Conor Murray has signed a new Ireland contract to keep him at Munster until June 2022.
The British and Irish Lions scrum-half is currently sidelined with a neck problem, but the Irish Rugby Football Union (IRFU) has moved quickly to secure his services on extended terms.
The 29-year-old has emerged as one of the world’s top half-backs and could command a princely sum overseas, but has committed once again to Munster and Ireland.
England have received a boost ahead of their autumn series after Leicester announced that Jonny May’s shoulder injury is only minor and he could even be available for the weekend’s Champions Cup action.
May was hurt early in the first half of Saturday’s victory over Northampton after running into Teimana Harrison and Alex Waller and was forced to leave the pitch using his jersey as a makeshift sling.
Initial fears that the injury could be serious receded following an X-ray after the game and Tigers interim coach Geordan Murphy on Tuesday delivered another positive update.
“Jonny has a bang on his AC joint which is pretty painful, but there’s no structural damage,” Murphy said.
“We’re hopeful he could be available for the weekend. It’s certainly not a long-term injury.”
May was the standout player during England’s June tour to South Africa where he extended his strike rate to five tries in five matches – the same record he held for Leicester until Saturday’s misfortune.
Eddie Jones could ill-afford to lose his most lethal finisher ahead of the Tests against the Springboks, New Zealand, Japan and Australia that begin on November 3.
England are already missing Anthony Watson until January because of an Achilles issue and on Tuesday it was confirmed that Marland Yarde will miss the rest of the season with a knee injury.
May’s possible availability for the Champions Cup opener against Ulster on Saturday is a lift to club and country, however.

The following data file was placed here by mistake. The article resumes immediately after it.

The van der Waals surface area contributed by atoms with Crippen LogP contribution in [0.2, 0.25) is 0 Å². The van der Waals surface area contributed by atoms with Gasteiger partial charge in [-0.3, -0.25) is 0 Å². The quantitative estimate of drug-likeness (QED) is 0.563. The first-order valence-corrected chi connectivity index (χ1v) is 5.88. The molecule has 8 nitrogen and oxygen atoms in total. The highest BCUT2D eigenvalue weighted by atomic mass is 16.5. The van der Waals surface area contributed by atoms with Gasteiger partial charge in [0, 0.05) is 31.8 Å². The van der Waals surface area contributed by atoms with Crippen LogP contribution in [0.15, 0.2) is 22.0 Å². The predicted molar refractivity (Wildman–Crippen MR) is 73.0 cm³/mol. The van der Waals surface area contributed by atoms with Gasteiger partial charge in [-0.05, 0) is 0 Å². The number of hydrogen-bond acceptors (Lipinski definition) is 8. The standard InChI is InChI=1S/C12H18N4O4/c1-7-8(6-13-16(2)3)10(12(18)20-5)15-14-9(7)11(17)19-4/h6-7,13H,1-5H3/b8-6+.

Scotland flanker David Denton is a doubt for the trip to Belfast as he follows the return to play protocols for concussion after suffering a head injury against Saints at Twickenham.
New Zealand flanker Sam Cane will miss the autumn fixtures against England and Ireland because of a fractured bone in his neck.
Cane suffered the injury during Saturday’s last-gasp victory over South Africa in Pretoria and will miss the All Blacks’ season-ending tour to Japan and Europe.
“Sam has a small fracture in the lower part of his neck, on the right side through one of the joints. This will need to be stabilised with surgery,” New Zealand doctor Tony Page said.
“We’re confident he’ll do well with the operation and then like with any fracture, it will probably take three months for the bone to get strong.
“The operation is to keep everything in the right pace so the bone can heal. Many sportsmen have this injury, as do people from other walks of life, and they usually make a good recovery.”
Cane has accumulated 60 caps and has been New Zealand’s first-choice openside since Richie McCaw’s retirement after the 2015 World Cup.
The All Blacks face England at Twickenham on November 11 and then Ireland in Dublin a week later.